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Porcupine Tree - In Absentia CD (album) cover

IN ABSENTIA

Porcupine Tree

 

Heavy Prog

4.23 | 1855 ratings

From Progarchives.com, the ultimate progressive rock music website

The SaidRemark
4 stars This is the album that made me an instant Porcupine Tree fan. "In Absentia" swept me of my feet with its awesome song-writing, production, lyrics, and did again later when its grotesque concept began to unfold. I had heard them be associated with psychedelic acts like Pink Floyd and Tangerine Dream, but this album is completely at odds with that comparison.

The album dazzles you with it's first four songs, all cleverly written. Packed full of hooks, rhythmic twists and turns, and melodic guitar solos, the first fifteen minutes are exactly what they should be. Unfortunately, it starts to slow down after this, and doesn't pick up until the very end. The songs in the middle aren't bad at all, but they pale in comparison to the few book-ending the album.

The album begins with the prog-metal riffing of "Blackest Eyes," a song that combines very heavy guitars with pop-rock sensibility. The composition is totally focused - this album shows Steve Wilson becoming a fine song writer in addition to being a solid guitarist, singer, and band leader. This first song starts the album off high energy, and sets the mood for the rest of the album.

The following song, "Trains," is possibly the highlight of the album. Largely acoustic, yet far from a ballad, the full band also makes a welcome appearance. The new drummer, Gavin Harrison, gets to show of his chops; this guy is really something. His style reminds me of the later era drummers for Zappa's group, full of weird ideas that he pulls off flawlessly and keeps the song interesting. He will only get better on later albums, but I digress. This song has a great hook in the chorus, not poppy, but very accessible. An instant classic.

"Trains" plays into the next track "Lips of Ashes," a creepy-feeling psychedelic tune. Steve Wilson graces us with one of the few guitar solos on the album, a rare treat. He really takes care of the production here - you can here every nuance clearly. This song too plays into the following one, "The Sound of Muzak," a highlight of the album, but lyrically unrelated to the album. It's fascinating 7/4 verse and beautiful vocal harmony in the chorus make it an excellent song. Its lyrics distract from the larger message of this song, but this is made forgivable by the quality of the music.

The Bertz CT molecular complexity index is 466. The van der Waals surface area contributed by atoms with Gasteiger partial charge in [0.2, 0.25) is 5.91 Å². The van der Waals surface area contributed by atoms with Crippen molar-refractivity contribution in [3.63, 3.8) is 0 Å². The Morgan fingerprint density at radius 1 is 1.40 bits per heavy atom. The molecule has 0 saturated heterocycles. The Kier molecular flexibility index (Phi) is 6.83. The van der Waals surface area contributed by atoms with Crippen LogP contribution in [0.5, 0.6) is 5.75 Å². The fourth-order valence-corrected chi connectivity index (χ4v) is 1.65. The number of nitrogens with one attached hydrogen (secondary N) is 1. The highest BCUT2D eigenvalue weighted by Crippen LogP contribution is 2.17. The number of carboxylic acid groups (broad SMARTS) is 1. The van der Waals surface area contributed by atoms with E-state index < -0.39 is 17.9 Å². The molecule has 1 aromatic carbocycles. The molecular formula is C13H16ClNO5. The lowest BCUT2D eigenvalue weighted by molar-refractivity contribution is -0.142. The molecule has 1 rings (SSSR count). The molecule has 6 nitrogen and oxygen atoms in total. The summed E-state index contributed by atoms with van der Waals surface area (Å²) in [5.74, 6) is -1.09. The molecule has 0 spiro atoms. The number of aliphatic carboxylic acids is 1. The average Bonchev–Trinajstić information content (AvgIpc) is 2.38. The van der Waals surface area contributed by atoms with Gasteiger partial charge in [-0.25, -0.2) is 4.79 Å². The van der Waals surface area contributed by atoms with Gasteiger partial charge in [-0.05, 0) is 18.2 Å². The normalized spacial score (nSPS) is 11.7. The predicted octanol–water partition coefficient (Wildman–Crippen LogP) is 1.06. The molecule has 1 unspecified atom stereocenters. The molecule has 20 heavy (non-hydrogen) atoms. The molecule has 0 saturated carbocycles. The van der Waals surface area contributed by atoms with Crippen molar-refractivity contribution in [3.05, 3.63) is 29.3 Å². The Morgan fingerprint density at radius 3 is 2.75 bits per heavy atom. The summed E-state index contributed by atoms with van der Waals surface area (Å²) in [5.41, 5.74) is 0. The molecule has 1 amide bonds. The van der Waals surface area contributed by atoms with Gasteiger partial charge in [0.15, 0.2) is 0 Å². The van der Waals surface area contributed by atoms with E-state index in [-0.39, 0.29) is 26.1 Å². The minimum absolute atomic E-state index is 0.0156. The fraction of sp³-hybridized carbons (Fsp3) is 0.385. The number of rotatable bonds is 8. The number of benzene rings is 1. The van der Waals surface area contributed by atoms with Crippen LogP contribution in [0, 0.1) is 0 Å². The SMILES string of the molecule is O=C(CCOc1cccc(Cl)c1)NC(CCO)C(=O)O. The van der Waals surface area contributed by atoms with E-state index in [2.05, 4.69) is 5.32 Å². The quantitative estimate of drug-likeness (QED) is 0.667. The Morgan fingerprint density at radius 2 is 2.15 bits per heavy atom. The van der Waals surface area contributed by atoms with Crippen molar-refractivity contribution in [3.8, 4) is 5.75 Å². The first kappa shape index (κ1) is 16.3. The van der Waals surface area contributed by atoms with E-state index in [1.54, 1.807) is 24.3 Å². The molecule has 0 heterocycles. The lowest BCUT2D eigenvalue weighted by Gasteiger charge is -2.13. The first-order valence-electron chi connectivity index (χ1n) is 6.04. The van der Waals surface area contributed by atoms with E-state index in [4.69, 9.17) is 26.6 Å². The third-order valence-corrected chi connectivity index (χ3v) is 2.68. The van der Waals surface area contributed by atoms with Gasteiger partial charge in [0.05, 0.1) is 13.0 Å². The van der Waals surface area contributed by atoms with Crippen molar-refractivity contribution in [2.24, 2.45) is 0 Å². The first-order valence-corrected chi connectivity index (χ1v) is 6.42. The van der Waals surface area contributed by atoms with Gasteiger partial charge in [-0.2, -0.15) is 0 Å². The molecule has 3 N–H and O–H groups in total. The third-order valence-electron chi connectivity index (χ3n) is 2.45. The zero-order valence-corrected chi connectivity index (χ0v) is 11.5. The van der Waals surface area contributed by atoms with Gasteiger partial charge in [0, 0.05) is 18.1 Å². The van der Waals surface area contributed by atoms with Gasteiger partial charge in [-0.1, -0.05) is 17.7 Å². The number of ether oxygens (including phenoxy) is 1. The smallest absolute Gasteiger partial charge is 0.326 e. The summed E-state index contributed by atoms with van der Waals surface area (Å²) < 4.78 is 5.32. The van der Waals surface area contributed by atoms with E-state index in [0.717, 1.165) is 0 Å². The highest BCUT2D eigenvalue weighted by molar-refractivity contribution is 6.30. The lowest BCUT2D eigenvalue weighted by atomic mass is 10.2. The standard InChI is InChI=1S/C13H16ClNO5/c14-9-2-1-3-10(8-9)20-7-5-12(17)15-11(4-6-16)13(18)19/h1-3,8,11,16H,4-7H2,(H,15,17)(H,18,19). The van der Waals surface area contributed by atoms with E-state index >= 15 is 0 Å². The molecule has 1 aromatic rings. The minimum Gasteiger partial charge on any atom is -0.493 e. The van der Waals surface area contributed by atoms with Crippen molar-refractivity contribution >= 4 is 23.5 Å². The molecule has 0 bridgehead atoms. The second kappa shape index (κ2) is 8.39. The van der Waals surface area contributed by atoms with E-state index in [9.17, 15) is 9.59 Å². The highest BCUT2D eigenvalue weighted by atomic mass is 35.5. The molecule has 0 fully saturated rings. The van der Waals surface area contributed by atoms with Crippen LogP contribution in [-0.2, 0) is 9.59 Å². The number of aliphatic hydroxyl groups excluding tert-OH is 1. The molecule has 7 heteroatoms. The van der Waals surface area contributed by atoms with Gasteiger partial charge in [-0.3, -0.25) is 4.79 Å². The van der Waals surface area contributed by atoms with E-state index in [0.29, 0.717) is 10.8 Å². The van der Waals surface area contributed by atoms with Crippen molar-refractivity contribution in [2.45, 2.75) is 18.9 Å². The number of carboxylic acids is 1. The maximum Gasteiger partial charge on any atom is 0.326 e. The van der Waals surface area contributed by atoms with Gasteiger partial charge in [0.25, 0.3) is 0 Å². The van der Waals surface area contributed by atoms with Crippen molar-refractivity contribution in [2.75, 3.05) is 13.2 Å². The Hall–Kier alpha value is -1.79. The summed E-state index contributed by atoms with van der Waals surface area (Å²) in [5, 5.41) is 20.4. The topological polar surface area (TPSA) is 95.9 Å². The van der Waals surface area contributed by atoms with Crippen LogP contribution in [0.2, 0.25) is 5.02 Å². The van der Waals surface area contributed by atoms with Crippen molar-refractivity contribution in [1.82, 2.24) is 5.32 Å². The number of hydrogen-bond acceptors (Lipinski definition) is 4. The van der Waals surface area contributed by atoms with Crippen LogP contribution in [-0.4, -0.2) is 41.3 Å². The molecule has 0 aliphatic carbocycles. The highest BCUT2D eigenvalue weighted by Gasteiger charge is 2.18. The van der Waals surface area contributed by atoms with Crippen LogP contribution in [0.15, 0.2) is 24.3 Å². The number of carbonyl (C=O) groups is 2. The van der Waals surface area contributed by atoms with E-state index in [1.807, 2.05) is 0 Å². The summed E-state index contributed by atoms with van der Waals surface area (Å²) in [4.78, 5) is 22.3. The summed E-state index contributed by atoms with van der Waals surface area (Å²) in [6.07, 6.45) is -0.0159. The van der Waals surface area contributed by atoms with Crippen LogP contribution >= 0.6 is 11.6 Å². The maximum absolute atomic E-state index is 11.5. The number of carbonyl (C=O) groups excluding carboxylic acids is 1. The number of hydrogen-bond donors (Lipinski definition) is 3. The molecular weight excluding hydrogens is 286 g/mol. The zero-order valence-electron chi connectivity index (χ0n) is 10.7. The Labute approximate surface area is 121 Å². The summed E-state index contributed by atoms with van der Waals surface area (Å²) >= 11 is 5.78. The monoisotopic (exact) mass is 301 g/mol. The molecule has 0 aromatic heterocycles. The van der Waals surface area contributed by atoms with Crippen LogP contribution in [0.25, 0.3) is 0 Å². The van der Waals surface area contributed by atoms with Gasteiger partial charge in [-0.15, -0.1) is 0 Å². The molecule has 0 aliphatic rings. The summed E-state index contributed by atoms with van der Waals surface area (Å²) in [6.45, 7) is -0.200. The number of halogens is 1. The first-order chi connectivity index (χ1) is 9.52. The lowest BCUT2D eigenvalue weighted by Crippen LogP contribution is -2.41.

The first four songs, all 5 star material, give way to songs of slightly lower quality. The constant melancholic mood starts to dominate the sound scape, perhaps too much so. Some of these I would consider filler material, and though none of them break the eight-minute mark, the songs tend to drag.

"Gravity Eyelids" is a good song with creepy lyrics, Steven Wilson entering the mind of a rapist/murderer/whatever the concept seems to be. Despite being the longest track on the album, it is unmemorable, though. It is followed up with "Wedding Nails," a mediocre instrumental that sounds as though it were any other Porcupine Tree song, only with vocals removed. The album could have done better without it. It does have some cool ambiance and a noise section at the end to redeem it.

"Prodigal" is where the melancholic mood starts to grate. The song is only average by Porcupine Tree standards, and seems overshadowed by those from the beginning. At this point in the album it feels bit tired. ".3" and "The Creator Had A Mastertape" are each unique songs and good in their own right, but only continue the trend begun by "Prodigal."

Things start to look up a bit towards the end. "Heartattack in a Lay By" is a ballad so unbearably depressing you have to love it. It features a gorgeous vocal harmony in the outro. "Strip the Soul," is a good prog-metal tune that expresses the concept at its most brutal. The sixteen-minute version on the "Out Absentia" B-Sides album is better though - should it have been mastered, it would have been a boon to this album. The album finishes strongly with "Collapse the Light Into Earth," a luscious piano ballad that could possibly be considered post-rock.

For those of you who didn't know, "In Absentia" is a concept album. Not tremendously focused, all the songs are definitely linked into what seems to be the memoirs of a person who might be either a rapist, serial killer, pedophile, abusive parent, or something of the sort. Possibly all of the above; the lyrics are quite open to interpretation. I for one prefer Steve Wilson's ugly and unabashedly pretentious lyrics to those of other contemporary prog artists like Dream Theater and Spock's Beard.

All in all, In Absentia is a very good album, no bad songs, but some very noticeable low-points. Two thirds of this album is great stuff, accessible and mature. Prog fans of any sort are bound to find something they like on this fine disc.

The SaidRemark | 4/5 |

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